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Love, Service, and the State: An analysis of communication and persuasion in Old Kingdom Egyptian letters and decrees
This research explores how self-perception and royal ideology shaped and legitimized the ethics of community behavior and hierarchical interaction at the end of the Egyptian Old Kingdom (ca. 2700-2200 BCE). First, my analysis of politeness in private letters determines the ancient Egyptian behavioral expectations around inferiors, superiors, and equals. Subsequently, I investigate how the pharaoh’s rhetoric instrumentalized the community focus seen in letters to shape his ideology of state service in royal letters and decrees. Critical Discourse Analysis reveals that royal texts legitimize the king as an intellectually superior being, distinguished from the uniform mass through a series of divine qualities that include his authoritative speech. I show that the Old Kingdom state language willingly obfuscated the boundary between cooperation and coercion, masking conscripted service as an act of love for the king. Paradoxically, the autocratic enforcement of social collaboration resulted in the gradual empowerment of local chiefs, which eventually led to the collapse of the Old Kingdom centralized regime. Therefore, I use language as a medium to obtain information about the ethical, conceptual, and ideological principles of the earliest Egyptian state, focusing on what was left unsaid as commonsensical knowledge, rather than what the texts explicitly express. This work ultimately explains the role that collective identity and community values played in the Egyptians’ acceptance of authoritarianism, questioning a top-down approach to power imposition. It shows that the pharaohs’ commands were based on an ideological appeal to willful cooperation or love, rather than coerced obligation.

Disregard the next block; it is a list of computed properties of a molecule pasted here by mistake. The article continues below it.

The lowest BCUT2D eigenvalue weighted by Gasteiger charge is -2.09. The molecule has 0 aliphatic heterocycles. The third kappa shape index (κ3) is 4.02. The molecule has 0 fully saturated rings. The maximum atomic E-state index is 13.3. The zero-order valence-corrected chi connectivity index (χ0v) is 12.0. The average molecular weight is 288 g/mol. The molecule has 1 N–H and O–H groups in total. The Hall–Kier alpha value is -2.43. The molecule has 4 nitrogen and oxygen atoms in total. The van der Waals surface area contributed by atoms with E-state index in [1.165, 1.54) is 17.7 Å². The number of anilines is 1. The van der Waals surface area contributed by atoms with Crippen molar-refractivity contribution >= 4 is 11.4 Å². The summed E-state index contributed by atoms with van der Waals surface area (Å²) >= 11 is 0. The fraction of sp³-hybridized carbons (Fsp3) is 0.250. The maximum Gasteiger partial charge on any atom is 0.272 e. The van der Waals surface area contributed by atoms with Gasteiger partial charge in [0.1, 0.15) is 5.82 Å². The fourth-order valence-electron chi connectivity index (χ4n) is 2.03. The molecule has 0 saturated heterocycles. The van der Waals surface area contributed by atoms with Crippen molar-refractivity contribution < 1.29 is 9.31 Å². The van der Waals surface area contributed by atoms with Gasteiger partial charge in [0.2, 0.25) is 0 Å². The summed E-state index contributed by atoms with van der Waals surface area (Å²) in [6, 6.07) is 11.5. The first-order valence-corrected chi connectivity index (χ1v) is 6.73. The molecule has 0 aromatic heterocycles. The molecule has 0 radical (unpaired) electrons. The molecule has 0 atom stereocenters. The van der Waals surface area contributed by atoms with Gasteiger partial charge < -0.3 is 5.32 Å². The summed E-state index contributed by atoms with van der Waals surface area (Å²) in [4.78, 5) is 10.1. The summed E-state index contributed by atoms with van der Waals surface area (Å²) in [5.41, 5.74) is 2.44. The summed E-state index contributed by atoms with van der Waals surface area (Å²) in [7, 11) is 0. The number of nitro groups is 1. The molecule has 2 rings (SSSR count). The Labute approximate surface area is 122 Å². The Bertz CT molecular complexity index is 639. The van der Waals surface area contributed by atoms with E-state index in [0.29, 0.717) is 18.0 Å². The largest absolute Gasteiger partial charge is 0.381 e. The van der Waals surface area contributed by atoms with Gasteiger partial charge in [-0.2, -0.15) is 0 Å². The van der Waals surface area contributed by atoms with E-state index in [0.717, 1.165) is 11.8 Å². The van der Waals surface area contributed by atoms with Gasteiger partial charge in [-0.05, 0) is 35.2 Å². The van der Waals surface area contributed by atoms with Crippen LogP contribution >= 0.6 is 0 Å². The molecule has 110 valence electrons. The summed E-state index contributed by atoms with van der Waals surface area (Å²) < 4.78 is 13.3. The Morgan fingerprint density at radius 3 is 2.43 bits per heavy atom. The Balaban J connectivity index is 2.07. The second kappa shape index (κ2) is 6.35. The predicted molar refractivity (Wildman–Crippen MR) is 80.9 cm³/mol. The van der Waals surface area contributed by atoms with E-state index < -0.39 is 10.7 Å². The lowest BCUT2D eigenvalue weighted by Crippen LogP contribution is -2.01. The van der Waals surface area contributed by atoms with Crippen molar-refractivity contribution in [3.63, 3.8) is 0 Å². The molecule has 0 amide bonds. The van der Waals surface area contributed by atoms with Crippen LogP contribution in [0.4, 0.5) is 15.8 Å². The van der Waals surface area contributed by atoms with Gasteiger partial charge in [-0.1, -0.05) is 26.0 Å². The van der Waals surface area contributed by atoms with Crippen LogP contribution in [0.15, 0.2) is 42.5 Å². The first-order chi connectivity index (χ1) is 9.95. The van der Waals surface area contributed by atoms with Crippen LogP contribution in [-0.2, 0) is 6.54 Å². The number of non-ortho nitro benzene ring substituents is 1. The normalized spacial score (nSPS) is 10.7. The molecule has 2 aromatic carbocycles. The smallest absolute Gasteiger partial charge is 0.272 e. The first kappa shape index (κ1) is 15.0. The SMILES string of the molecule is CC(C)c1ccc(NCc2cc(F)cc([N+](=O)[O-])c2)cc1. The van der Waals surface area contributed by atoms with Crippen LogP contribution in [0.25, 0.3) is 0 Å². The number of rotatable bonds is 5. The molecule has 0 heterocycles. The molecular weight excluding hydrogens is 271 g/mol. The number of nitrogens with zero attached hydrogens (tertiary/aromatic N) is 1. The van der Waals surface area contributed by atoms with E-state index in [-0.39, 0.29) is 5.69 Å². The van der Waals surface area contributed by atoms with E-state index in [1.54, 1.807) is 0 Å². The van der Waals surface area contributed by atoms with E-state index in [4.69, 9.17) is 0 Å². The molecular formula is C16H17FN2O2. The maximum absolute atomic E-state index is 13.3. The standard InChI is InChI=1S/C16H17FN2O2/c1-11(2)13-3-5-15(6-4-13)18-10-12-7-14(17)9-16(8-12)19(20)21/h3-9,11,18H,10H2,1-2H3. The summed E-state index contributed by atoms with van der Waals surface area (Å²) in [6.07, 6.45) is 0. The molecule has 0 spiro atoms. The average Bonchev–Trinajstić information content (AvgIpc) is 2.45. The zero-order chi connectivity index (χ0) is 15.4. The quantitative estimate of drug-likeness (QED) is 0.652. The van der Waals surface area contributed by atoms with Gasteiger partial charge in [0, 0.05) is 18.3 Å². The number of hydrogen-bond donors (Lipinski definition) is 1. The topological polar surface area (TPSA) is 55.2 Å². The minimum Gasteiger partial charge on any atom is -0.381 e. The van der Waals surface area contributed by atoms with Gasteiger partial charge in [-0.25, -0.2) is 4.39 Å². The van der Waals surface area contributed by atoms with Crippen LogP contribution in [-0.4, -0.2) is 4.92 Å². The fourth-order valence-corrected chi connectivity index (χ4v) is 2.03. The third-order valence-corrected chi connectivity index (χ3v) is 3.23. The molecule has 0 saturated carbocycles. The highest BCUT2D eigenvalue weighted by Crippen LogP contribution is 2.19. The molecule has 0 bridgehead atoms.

Victoria Almansa-Villatoro obtained her Ph.D. in Egyptology at Brown University in 2022. She is an incoming Junior Research Fellow at the Harvard Society of Fellows (2022-2025) and specializes in the use of language and hieroglyphs’ iconicity to understand oral knowledge and ideology in Old Kingdom Egypt. Since 2019 she is a member of the AERA archaeological project in Giza, and assistant director to the Royal Necropolis and Pyramids of Nuri Expedition since 2021.